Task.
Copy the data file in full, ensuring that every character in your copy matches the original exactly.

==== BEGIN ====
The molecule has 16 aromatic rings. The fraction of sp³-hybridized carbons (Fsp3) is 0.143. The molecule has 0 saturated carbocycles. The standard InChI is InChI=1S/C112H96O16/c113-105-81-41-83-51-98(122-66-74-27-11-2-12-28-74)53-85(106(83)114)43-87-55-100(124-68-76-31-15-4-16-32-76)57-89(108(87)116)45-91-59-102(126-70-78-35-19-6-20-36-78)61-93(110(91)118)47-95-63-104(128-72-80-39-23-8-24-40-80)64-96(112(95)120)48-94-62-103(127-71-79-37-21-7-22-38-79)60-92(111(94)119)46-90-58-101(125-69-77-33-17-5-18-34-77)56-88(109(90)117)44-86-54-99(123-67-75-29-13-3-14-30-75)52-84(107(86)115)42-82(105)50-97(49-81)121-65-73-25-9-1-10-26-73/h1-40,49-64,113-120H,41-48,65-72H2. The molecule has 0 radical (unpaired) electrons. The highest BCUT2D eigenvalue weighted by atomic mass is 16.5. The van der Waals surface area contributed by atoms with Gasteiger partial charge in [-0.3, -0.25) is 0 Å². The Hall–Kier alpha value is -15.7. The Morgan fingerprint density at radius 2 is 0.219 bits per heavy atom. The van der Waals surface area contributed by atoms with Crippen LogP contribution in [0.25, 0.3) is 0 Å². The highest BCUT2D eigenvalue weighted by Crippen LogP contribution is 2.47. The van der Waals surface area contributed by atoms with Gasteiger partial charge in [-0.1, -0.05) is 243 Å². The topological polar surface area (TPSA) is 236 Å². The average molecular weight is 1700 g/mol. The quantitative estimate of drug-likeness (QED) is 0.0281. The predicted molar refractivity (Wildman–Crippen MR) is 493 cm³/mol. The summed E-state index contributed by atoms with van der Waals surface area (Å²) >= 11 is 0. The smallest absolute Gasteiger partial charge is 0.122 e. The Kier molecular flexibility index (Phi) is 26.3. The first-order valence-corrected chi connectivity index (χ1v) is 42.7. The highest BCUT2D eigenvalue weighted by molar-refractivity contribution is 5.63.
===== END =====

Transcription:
The molecule has 16 aromatic rings. The fraction of sp³-hybridized carbons (Fsp3) is 0.143. The molecule has 0 saturated carbocycles. The standard InChI is InChI=1S/C112H96O16/c113-105-81-41-83-51-98(122-66-74-27-11-2-12-28-74)53-85(106(83)114)43-87-55-100(124-68-76-31-15-4-16-32-76)57-89(108(87)116)45-91-59-102(126-70-78-35-19-6-20-36-78)61-93(110(91)118)47-95-63-104(128-72-80-39-23-8-24-40-80)64-96(112(95)120)48-94-62-103(127-71-79-37-21-7-22-38-79)60-92(111(94)119)46-90-58-101(125-69-77-33-17-5-18-34-77)56-88(109(90)117)44-86-54-99(123-67-75-29-13-3-14-30-75)52-84(107(86)115)42-82(105)50-97(49-81)121-65-73-25-9-1-10-26-73/h1-40,49-64,113-120H,41-48,65-72H2. The molecule has 0 radical (unpaired) electrons. The highest BCUT2D eigenvalue weighted by atomic mass is 16.5. The van der Waals surface area contributed by atoms with Gasteiger partial charge in [-0.3, -0.25) is 0 Å². The Hall–Kier alpha value is -15.7. The Morgan fingerprint density at radius 2 is 0.219 bits per heavy atom. The van der Waals surface area contributed by atoms with Crippen LogP contribution in [0.25, 0.3) is 0 Å². The highest BCUT2D eigenvalue weighted by Crippen LogP contribution is 2.47. The van der Waals surface area contributed by atoms with Gasteiger partial charge in [-0.1, -0.05) is 243 Å². The topological polar surface area (TPSA) is 236 Å². The average molecular weight is 1700 g/mol. The quantitative estimate of drug-likeness (QED) is 0.0281. The predicted molar refractivity (Wildman–Crippen MR) is 493 cm³/mol. The summed E-state index contributed by atoms with van der Waals surface area (Å²) >= 11 is 0. The smallest absolute Gasteiger partial charge is 0.122 e. The Kier molecular flexibility index (Phi) is 26.3. The first-order valence-corrected chi connectivity index (χ1v) is 42.7. The highest BCUT2D eigenvalue weighted by molar-refractivity contribution is 5.63.